by Paul J. Willis

I am the heart of an oak,
the core, the center, the eye
in the dark target of rings. Far
from the sap, I go it alone—
no need to eat and drink,
to feast all day like new
wood under the bark. Excess
of youth is far in my past; I am
established now, the mainstay
of those frivolous branches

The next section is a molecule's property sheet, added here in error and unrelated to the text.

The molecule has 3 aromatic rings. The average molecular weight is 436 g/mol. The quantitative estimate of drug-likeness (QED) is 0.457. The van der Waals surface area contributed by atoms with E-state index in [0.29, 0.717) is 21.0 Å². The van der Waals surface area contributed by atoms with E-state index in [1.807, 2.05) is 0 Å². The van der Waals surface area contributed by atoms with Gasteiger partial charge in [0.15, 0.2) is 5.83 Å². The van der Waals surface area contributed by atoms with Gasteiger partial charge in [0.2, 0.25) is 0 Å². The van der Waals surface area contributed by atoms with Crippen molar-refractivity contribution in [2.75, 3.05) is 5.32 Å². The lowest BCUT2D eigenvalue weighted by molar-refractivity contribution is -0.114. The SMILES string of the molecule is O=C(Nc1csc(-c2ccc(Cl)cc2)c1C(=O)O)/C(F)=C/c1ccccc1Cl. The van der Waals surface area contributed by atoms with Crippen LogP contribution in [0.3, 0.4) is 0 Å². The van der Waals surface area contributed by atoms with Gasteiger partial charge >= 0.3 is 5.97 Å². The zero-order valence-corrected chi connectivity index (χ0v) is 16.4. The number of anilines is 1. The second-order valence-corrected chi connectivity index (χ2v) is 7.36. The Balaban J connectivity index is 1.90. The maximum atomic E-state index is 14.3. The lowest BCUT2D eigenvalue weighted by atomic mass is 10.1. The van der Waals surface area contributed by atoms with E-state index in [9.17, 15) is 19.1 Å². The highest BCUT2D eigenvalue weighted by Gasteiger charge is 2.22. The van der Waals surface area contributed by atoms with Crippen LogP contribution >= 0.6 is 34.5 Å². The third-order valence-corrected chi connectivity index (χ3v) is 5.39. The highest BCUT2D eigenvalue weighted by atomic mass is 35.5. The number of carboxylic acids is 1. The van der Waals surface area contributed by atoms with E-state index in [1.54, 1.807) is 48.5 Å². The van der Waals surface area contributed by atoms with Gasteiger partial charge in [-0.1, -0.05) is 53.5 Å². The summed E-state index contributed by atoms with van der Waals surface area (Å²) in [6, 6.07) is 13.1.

flitting about overhead.
When storm comes, they’ll
by God wish they were back
in here with me, chair pulled up
to the fire, book in hand, a good
pipe all winter long. I hear
them snapping away like twigs—
the sound is muffled, pleasant
from this inner distance. I puff, I
turn another page.

—from Getting to Gardisky Lake